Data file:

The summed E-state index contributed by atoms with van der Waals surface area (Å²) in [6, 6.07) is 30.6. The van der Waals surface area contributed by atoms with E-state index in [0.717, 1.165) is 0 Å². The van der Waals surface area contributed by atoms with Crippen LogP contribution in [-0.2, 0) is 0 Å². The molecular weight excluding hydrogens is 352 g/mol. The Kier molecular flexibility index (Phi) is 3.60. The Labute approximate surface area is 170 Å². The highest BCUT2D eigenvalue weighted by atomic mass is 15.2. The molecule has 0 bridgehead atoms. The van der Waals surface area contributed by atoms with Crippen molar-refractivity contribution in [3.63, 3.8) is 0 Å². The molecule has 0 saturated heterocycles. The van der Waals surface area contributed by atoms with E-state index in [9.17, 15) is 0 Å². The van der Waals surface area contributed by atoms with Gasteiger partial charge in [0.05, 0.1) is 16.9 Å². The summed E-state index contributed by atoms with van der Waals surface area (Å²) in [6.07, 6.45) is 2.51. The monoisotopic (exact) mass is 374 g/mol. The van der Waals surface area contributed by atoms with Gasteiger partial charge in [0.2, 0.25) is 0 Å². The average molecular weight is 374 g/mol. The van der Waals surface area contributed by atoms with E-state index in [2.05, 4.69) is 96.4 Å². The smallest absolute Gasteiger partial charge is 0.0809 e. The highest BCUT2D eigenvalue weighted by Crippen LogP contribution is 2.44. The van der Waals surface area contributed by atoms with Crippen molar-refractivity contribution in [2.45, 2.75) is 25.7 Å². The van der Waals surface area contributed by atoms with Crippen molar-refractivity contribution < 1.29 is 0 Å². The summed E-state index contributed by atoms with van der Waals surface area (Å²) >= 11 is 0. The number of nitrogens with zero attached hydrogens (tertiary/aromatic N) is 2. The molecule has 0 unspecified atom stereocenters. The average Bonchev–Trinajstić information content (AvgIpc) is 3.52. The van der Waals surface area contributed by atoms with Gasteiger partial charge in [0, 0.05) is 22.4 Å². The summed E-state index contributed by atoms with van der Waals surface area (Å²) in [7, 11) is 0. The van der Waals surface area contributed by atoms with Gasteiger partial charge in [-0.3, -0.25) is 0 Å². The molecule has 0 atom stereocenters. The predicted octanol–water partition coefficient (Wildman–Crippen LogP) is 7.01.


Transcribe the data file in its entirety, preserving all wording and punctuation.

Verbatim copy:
The summed E-state index contributed by atoms with van der Waals surface area (Å²) in [6, 6.07) is 30.6. The van der Waals surface area contributed by atoms with E-state index in [0.717, 1.165) is 0 Å². The van der Waals surface area contributed by atoms with Crippen LogP contribution in [-0.2, 0) is 0 Å². The molecular weight excluding hydrogens is 352 g/mol. The Kier molecular flexibility index (Phi) is 3.60. The Labute approximate surface area is 170 Å². The highest BCUT2D eigenvalue weighted by atomic mass is 15.2. The molecule has 0 bridgehead atoms. The van der Waals surface area contributed by atoms with Crippen molar-refractivity contribution in [3.63, 3.8) is 0 Å². The molecule has 0 saturated heterocycles. The van der Waals surface area contributed by atoms with E-state index in [9.17, 15) is 0 Å². The van der Waals surface area contributed by atoms with Gasteiger partial charge in [0.05, 0.1) is 16.9 Å². The summed E-state index contributed by atoms with van der Waals surface area (Å²) in [6.07, 6.45) is 2.51. The monoisotopic (exact) mass is 374 g/mol. The van der Waals surface area contributed by atoms with Gasteiger partial charge in [0.2, 0.25) is 0 Å². The average molecular weight is 374 g/mol. The van der Waals surface area contributed by atoms with E-state index in [2.05, 4.69) is 96.4 Å². The smallest absolute Gasteiger partial charge is 0.0809 e. The highest BCUT2D eigenvalue weighted by Crippen LogP contribution is 2.44. The van der Waals surface area contributed by atoms with Crippen molar-refractivity contribution in [2.45, 2.75) is 25.7 Å². The van der Waals surface area contributed by atoms with Crippen molar-refractivity contribution < 1.29 is 0 Å². The summed E-state index contributed by atoms with van der Waals surface area (Å²) >= 11 is 0. The number of nitrogens with zero attached hydrogens (tertiary/aromatic N) is 2. The molecule has 0 unspecified atom stereocenters. The average Bonchev–Trinajstić information content (AvgIpc) is 3.52. The van der Waals surface area contributed by atoms with Gasteiger partial charge in [0, 0.05) is 22.4 Å². The summed E-state index contributed by atoms with van der Waals surface area (Å²) in [7, 11) is 0. The van der Waals surface area contributed by atoms with Gasteiger partial charge in [-0.3, -0.25) is 0 Å². The molecule has 0 atom stereocenters. The predicted octanol–water partition coefficient (Wildman–Crippen LogP) is 7.01.